Weight control and obesity are critical and complex public health issues for which there are no simple solutions. While research shows some correlation with socioeconomic strata and ethnicity, it is a growing issue that cuts across most if not all of our society and increasingly in the developing world where food scarcity has historically been an issue.
Part of the challenge has to do with simple impulse control and the way our bodies process food. There is a gap in time between when we have consumed enough food to meet the needs of our physiological functioning, and when our digestive system signals to our brain that we're "full."
This dynamic alone, independent of the nutritional value of the food that is consumed, can be enough to cause weight gain. It is further compounded by consuming foods with high energy content in the form of fats and sugars.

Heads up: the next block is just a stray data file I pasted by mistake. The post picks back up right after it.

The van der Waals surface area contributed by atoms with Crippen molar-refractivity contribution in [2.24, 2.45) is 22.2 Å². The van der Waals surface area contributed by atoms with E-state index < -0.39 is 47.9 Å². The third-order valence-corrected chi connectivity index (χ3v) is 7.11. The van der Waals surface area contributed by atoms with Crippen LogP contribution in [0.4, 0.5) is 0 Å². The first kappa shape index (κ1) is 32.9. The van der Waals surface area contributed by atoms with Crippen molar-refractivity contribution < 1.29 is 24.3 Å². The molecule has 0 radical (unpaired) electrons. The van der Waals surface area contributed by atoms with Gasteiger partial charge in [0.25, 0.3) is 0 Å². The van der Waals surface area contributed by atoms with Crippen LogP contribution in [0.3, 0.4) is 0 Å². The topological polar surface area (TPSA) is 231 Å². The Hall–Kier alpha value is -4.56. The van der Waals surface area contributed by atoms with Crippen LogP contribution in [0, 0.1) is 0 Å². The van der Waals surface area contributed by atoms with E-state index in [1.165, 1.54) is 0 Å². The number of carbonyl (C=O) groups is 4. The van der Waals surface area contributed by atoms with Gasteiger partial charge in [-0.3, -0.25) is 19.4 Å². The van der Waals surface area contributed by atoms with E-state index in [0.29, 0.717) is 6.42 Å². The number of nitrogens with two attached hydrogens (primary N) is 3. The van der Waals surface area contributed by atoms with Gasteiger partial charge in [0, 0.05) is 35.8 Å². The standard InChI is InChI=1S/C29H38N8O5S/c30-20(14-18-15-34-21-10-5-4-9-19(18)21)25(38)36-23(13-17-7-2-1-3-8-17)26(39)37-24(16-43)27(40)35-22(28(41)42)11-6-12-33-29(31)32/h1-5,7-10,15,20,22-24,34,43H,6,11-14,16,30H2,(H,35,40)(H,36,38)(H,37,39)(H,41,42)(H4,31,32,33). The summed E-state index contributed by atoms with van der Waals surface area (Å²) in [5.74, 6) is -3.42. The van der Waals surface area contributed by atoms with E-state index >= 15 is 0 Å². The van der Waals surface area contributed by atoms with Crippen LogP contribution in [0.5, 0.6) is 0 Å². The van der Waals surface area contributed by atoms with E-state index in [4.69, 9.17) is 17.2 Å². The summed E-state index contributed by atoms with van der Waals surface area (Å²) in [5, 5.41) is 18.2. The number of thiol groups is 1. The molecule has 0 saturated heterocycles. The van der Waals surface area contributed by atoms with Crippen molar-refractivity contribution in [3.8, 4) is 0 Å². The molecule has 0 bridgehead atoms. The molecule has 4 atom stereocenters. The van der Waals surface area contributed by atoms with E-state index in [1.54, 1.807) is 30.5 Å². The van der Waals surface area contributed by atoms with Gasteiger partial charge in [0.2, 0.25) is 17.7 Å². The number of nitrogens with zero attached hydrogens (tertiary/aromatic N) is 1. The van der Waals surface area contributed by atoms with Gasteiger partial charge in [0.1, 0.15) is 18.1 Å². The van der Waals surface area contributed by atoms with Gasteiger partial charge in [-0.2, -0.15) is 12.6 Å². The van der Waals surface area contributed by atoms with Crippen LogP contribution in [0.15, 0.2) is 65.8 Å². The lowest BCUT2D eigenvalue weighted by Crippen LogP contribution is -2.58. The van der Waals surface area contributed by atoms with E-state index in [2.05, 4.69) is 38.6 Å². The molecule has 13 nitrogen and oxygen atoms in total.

So what if there was a way to monitor a biological variable in the body that indicated when a person had consumed enough food to meet their body's specific needs?
Research on biomarkers from 2004 (and later, here) indicates such an approach could be feasible. Further research on this is needed to determine the current state of discovery of such a marker, and the degree to which a sensor could be built to monitor it.
As IoT and wearables become more prevalent and affordable their reach will increase and span more and more people, regardless of socio-economic level.
Once developed, a watch or wearable display would show the wearer their body's current satiation level. It could also be configured to trigger an alert when it reaches a threshold level.
Also, an app could track these levels over time allowing the wearer to see how well they're doing on regulating their food/calorie intake to match their body's actual need.
Gamification could be used to add to viral adoption, and increase desire to regulate food intake based on the monitor's guidance. Groups of users could organize themselves into teams for purposes of competing against other teams based on groups of friends, work colleagues, or other natural user communities.
This idea is taken from a 2006 blog post I wrote.